Sunday, March 14, 2010


contributed by Jeremy

In February, near the beginning of Lent, Shari and I were each able to book some time off, and took an inexpensive trip to San Francisco to explore the city for a week. I could write for some time just about the city and the trip, but I want to share about one experience in particular.

In the heart of the city stands a giant stone Anglican cathedral, built in the early 1900’s. We read about it in our Lonely Planet guide to the city, and thought it would be a nice place to see one afternoon, so we made our way there, thinking that we would perhaps stay an hour or so, see the space, and then make our way on to some bookstore or coffeeshop for a while. We ended up staying longer than we anticipated, largely because of an encounter with a prayer labyrinth embedded in the stone floor near the back of this beautiful sacred space.

After taking time to walk through the labyrinth, unsure of what to do or how to interact with the exercise, I sat and wrote some reflections on this simple yet powerful meditative experience… a silent contemplation in the midst of traffic sounds that insisted their way inside, the footsteps and hushed conversations of tourists, and even the distraction of wondering if we still had enough money to pay for the rest of our vacation.

The labyrinth, a large round maze-like shape, has darker grey lines to mark the stone colored corridors, maybe 14 inches wide, which lead the participant on a long, slow journey to the center and back out again.

I began, uncertain what my posture should be, hands in my pockets fingering the hotel key card in one and wishing it were a rosary or something of a more transcendent nature… but a Holiday Inn card it was, and a Holiday Inn card it remained. I was surprised to find myself quickly on a short section of corridor immediately next to the center. This, I’m sure, is by design – a quick glimpse of our destination, to sustain us through the rest of this journey.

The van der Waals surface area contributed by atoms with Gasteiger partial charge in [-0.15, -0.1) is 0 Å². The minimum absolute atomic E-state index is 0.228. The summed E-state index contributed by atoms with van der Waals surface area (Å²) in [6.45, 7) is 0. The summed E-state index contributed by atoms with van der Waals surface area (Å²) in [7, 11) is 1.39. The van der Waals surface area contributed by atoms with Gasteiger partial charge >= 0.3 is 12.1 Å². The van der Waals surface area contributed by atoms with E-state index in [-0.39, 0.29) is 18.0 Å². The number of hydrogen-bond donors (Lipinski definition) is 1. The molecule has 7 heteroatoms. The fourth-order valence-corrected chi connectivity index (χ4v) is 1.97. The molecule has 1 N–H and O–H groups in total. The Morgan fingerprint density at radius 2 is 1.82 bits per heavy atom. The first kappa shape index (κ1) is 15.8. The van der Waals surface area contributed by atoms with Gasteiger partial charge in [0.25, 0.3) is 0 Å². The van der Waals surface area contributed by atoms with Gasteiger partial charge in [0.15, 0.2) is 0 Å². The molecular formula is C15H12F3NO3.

Of course, the path of the labyrinth moved me alternately nearer and farther from the destination at the center, in what at times felt like a frustrating back and forth meandering. Certainly the point of the labyrinth, or in fact the journey it represents, is not to get from point A to point B in a quick or efficient manner. Curious, and another reminder to me of the strange, often abstruse nature of God’s kingdom.

As I came to one of the many 180 degree turns, I paused, looking around in an attempt to situate myself. Immediately I became aware that there was no way of knowing how close or how far I was to the start or the end of my journey. I am reminded of the many calls to trust, the steps of faith that we all take, often only knowing the next few steps of the path and trusting that in the end it will have led us anywhere at all.

Frequently as I traveled, I was tempted to simply step out of the labyrinth. Was there really a need to follow this path straight to the end? Haven’t I gotten the point already? Don’t we need to leave soon? For some reason, I didn’t… and I felt richer for having spent the time to slowly travel...

As lent began, I found myself wondering how I could observe this season in any meaningful way. My ideas all seemed so simple and somehow personally meaningless. (Should I stay off facebook? Should I avoid chips and snack foods, or drink only water? ) Encountering this labyrinth experience truly gave me a direction then at the start of the season. It’s difficult to explain and may sound silly, but I chose then to abstain from ‘speed’ for the season of lent – to travel more slowly, and perhaps with more purpose. To see the bits of meaning that God has planted through out our journeys, just as entering this labyrinth – a journey that is slow and inefficient – allowed me to see little bits of truth with every step.

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